tional March on Washington for LGBTQ equality. UIS celebrates with the Closet Door on the Quad. Participants are encouraged to walk through the door and tell their coming out stories or why they are allies to the LGBTQA population. Allies are encouraged to participate!
Watch video from the past two years on YouTube at http://www.youtube.com/watch?v=2yyoj6PMUt8&feature=plcp About Mandy Carter: Carter has a long history of organizing for social justice, racial equality, and lesbian/gay/bisexual/
transgender (LGBT) equality that spans more than four decades. She credits her longstanding commitment to activism to the influences of the Quaker-based American Friends Service Committee, the former Institute for the Study of Nonviolence, and the pacifist War Resisters League, but her participation in Dr. Martin Luther King, Jr.-inspired Poor People’s Campaign organized by the Southern Christian Leadership Conference in 1968, truly solidified her life-time commitment to nonviolence.
In 1993, Carter was one of the six co-founders of the Southerners On New Ground (SONG) and she served as its Executive Director. Founded and based in Durham, SONG’s purpose is to build progressive movements across the South by developing transformative models of organizing that connect race, class, culture, gender, and sexual identity. Specifically, SONG integrates work against homophobia into freedom struggles in the South.
In 2003, she also helped found the National Black Justice Coalition, a national civil rights organization of concerned African-American LGBT individuals and allies dedicated to fostering equality by ending racism and homophobia.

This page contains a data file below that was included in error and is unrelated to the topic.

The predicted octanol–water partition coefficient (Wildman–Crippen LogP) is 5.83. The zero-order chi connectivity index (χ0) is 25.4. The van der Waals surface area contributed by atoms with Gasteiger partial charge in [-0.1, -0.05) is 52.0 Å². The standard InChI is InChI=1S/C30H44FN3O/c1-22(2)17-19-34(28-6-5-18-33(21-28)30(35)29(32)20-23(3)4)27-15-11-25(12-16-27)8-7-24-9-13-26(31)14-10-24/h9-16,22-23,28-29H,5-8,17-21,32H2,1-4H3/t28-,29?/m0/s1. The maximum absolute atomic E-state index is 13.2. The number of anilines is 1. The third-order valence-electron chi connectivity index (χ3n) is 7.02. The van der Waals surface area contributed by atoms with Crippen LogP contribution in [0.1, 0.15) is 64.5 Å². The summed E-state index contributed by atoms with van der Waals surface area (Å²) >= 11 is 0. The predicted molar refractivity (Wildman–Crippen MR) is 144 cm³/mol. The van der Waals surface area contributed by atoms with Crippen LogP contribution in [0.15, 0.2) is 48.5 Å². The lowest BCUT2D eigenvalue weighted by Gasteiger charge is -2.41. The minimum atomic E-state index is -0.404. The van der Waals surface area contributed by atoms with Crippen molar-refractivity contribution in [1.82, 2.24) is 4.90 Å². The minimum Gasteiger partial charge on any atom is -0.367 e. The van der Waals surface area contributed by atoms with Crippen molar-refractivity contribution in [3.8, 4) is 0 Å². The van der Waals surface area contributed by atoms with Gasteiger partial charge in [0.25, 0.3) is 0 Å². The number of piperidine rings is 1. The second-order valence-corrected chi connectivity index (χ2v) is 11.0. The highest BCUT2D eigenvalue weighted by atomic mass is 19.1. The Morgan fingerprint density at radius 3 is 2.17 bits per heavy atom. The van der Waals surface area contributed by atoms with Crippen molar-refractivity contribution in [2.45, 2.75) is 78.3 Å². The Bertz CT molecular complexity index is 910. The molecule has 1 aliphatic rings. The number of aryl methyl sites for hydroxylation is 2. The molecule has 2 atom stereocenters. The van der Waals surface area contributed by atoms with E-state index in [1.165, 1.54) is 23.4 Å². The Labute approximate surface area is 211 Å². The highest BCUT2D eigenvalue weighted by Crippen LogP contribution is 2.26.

Carter was nominated for the Nobel Peace Prize as a part of the “1,000 Women for the Nobel Peace Prize 2005” in order to recognize, make visible and celebrate the often invisible peace work of thousands of women around the world. She has services on a long list of Board of prominent social justice and political organizations, is a featured speaker at national civil rights events, and has received a number of honors from groups such as the National Gay and Lesbian Task Force, Boston Gay & Lesbian Advocates & Defenders, and the LGBT Center of Raleigh. About Summer Osborne:
Imagine if Adele, Carole King, and Joss Stone had a love child… it would be Summer Osborne. Music is often described by genre, but Summer cannot be put into a category. She is a symphonic smorgasbord. Her music can loosely be described as folk soul, acoustic rock, and piano pop… but you will hear glimpses of jazz, blues, and comedy. She writes and sings real music about real life and every show is an emotional experience! It is the evolution of the soul – one song at a time.
Summer has been on stage since age four, but has been performing her original tunes for fans since 2005. During that time, lyrics and melodies have been continuously flowing through her, resulting in five full albums and an EP. Songs From A Rolling Black Chair, Summer’s debut album, deals with the drama of coming out. Her sophomore release, Don’t Call Me Mrs. Osborne, is a “vanilla” production for
the small farm community from whence she came. It’s About Damn Time, Summer’s third CD, features a transcendence of genres as she further honed her craft. Her fourth CD, Winter Driven Summer, describes her walk through the depths of her mother’s illness and eventual death. Summer’s latest full album, Revelation, is upbeat and infused with love. This summer, she released an EP, With Love…
Sponsored by the LGBTQA Resource Office at UIS: https://www.facebook.com/UISLGBTQAResourceOffice
Local and campus orgs and departments will have booths. Including: SARA/First Street Renaissance, 1st church of Brethren, Phoenix Center, P-Flag, Lincoln's Church, UIS Health Services, UIS Counseling Services, UIS Women and Gender Studies, UIS Career Development Office, UIS Center for Teaching and Learning. Have a group that wants a space? Write email@example.com.